7: Countable and uncountable nouns/there is, there are; “the people is happy” or “there is pens on the table”.
In Spanish some nouns are uncountable whereas in English those same nouns are countable. In Spanish the impersonal verb “haber” is used to express “there is” and “there are”. The same word (hay) is used for singular and plural objects which further compounds this problem.

Relocating to Spain with family

January 26, 2015 Leave a comment

So, you’re a teacher and are considering relocating to Spain to work but you have family. What about your partner and child/children?

As with all these posts I can only speak from experience of the schools I work with but hopefully this information will at least help in asking the right questions and making sure that any job offer you receive is right for your whole family.

It is often said that when you are moving to another country with a partner that there are two necessities for the move to be a success. Firstly, you should both make an effort to learn the language. Secondly you both need work. I can imagine that without something to occupy each day and the social interactions of work that life in a foreign country could become quite an isolating experience. One of the offers we make to families moving to work in our schools is to endeavor to offer a position to both parties. If both are trained teachers that is always a bonus but where the other person is in another line of work, if they are interested we offer a position within school. It may be that of classroom assistant, support class assistant or even librarian. That offer of work always helps the process of adapting to the new situation and also alleviates financial pressure. Assistant staff in school are paid on a salary of approximately 16,000€ so the extra wage certainly helps.

Children are offered a tuition free place in the school. Although not completely free, as there are still uniform and dining room expenses, this is a substantial help to most families with children. It means that children can continue in the British education system. Children of secondary age would go on to study iGCSE and A Levels as they would in the United Kingdom. Children of primary age or younger are working to the same curriculum that they would experience in the United Kingdom.

In terms of language support children below the age of five are usually quick to develop language, learning from their peers. It is unlikely that a child joining the school at five or younger would need any additional support. Children over the age of five are usually given individual support classes to help them learning Spanish. The successful social adaptation of children depends on a fluency with the language. My own daughter was six years old when we moved to Spain and after around 18 months had sufficient fluency and confidence to socialise in the same way as she would with children speaking her native language. We also offer language lessons to all our staff as learning the language certainly helps with integration.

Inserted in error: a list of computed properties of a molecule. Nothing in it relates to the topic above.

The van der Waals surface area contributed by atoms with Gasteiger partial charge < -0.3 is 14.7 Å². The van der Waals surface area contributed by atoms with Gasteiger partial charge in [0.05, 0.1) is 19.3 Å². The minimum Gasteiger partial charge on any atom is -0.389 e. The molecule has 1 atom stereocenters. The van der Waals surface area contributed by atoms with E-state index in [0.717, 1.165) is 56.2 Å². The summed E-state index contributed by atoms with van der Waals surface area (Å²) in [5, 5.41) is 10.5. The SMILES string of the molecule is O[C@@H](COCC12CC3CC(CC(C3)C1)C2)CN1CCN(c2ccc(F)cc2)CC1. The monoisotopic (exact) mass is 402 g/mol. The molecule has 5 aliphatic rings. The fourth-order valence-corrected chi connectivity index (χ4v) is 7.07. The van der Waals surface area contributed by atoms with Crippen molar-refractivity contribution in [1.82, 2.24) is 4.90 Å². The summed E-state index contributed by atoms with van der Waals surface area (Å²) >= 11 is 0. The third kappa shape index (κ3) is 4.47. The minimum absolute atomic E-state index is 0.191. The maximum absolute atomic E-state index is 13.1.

If you are considering a move to work internationally and have a partner interested in finding work it is worth considering how to present as an asset to the school. Undertaking a TEFL qualification or even just volunteering in a school or youth setting may be of interest to a potential employer. Beginning to learn the language before you leave the UK, or showing a commitment to doing so, is also a move that sends a future employer a strong message about your determination to adapt and make your move work. Any evidence of preparing the family as a unit for the move is important to share. As an employer we always feel a duty of care to a family joining us and evidence of the family preparing as a unit for their planned move is always reassuring.

I hope this helps anybody considering moving to Spain, or elsewhere internationally, with their family. If anybody has any questions regarding moving a family please do post them in the comments section and I will answer as best I can from my own experience.

Work life balance – A Spanish working Sunday

January 25, 2015 Leave a comment

ThermometerI think Spanish Sundays are probably one of the biggest differences between teaching in the UK and in Spain. I’m writing this article sat on my terrace with the sun on my face and a view of the mountains in the distance. I do have some work to do. I have an assembly on the theme of ‘Tolerance’ to prepare in two different ways, firstly for Key Stage 1 and then for Key Stage 2. For the resources relating to this assembly read my first ‘Shareday Friday’ post. My giving back to the community started with a series of resources for PSHE – Virtues.

I also have a staff meeting to prepare on the topic of display. With a colleague preparing a discussion about what consitutes effective display my role is to plan the discussion leading to an agreed display policy. There is a wealth of excellent material on the Internet, not least the inspirational primary displays website.